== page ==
It’s design time

I don’t think I’ve made explicit mention of it here (aside from the occasional Wiki link), but I’d like to take this opportunity to open up a discussion to any and all interested in the world of Content Management Systems regarding my own personal endeavor into the arena (I know eksith will be interested; we’ve already had light discussions here and here).

There are tons of flow charts out there, in addition to Wikipedia’s overview of the concept, but my focus is going to be as summarized on my wiki page: something lightweight, scalable for small to mid-size websites, and extensible.

For inspirational use, I’ve been examining the design of two of my all-time favorite open-source content management systems: Joomla! and Drupal.  They emphasize slight different approaches while offering much of the same functionality.  Joomla focuses a bit more on the everyday user, and hence is slightly easier to setup and maintain, but a bit more difficult to customize and add new functionality.  Drupal’s focus is nearer to tech-savvy developers, and so setup can be more time-consuming, but once the site is up and running, adding new plugins and further customizations are pretty simple.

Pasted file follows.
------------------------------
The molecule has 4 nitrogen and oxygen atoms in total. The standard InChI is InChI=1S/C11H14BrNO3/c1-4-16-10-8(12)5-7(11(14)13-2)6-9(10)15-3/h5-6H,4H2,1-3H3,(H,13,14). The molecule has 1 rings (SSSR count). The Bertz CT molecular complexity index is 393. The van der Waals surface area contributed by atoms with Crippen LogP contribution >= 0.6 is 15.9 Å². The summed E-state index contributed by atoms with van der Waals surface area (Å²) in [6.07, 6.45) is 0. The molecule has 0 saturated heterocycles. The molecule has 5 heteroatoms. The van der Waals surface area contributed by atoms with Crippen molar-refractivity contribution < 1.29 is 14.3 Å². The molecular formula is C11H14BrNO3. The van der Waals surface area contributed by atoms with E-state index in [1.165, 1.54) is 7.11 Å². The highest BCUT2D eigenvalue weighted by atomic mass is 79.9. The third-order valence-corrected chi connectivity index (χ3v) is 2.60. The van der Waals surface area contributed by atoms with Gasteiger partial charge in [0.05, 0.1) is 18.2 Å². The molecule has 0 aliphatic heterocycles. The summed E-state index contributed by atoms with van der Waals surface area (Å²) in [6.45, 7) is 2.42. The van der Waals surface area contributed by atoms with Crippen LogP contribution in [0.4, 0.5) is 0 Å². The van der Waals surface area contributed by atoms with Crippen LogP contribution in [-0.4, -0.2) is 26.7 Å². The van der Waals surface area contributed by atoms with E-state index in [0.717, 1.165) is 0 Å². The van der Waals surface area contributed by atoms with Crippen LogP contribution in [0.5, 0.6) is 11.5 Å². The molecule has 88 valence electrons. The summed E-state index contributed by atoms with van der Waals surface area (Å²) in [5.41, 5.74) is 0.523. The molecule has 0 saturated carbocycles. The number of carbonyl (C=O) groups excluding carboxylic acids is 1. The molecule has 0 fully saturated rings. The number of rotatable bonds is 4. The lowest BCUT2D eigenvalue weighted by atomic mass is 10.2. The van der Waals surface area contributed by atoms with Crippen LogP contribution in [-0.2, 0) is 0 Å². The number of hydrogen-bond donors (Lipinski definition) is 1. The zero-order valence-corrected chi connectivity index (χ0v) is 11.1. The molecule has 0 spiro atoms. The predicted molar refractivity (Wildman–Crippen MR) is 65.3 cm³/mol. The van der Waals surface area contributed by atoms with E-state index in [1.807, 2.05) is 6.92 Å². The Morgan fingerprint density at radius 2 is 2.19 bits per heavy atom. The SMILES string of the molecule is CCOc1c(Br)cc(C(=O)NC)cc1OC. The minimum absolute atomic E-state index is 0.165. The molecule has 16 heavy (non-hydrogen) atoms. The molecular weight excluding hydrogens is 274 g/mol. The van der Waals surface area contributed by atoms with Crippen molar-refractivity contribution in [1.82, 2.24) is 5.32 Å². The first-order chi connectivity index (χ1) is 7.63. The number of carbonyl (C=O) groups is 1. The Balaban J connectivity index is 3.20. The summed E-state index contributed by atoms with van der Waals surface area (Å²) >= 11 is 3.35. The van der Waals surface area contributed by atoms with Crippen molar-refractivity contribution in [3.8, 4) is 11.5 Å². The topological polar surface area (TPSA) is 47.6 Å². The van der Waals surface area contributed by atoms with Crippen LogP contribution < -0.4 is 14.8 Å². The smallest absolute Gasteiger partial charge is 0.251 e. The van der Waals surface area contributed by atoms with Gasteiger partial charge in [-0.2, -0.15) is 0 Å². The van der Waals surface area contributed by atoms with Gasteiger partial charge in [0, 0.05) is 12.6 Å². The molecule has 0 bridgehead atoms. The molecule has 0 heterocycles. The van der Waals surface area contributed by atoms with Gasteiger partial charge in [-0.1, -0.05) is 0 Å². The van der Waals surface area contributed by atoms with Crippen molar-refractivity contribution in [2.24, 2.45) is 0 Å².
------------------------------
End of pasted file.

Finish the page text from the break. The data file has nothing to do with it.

Ideally, I’d like to take the best of both: simple setup, maintenance, and extension.

Already, I’m planning to make use of the Smarty template engine to take care of renderings.  I’m also going to employ jQuery to give me a significant head start in use of JavaScript.  As you’ve probably guessed by now, the CMS itself will be written in PHP.  The inital database will be MySQL, but keeping modularity in mind I want to design for any of PHP’s supported databases.

From here, things get more complex.

The overall design and workflow isn’t going to look much different from any other CMS.  However, I want to make this as modular as possible, hearkening back to the ease of extension.  I particularly like how Drupal has approached this – almost everything is considered an independent “node”.  Joomla’s MVC approach is also impressive, but I dislike the level of duplication inherent in the separation of admin/user views.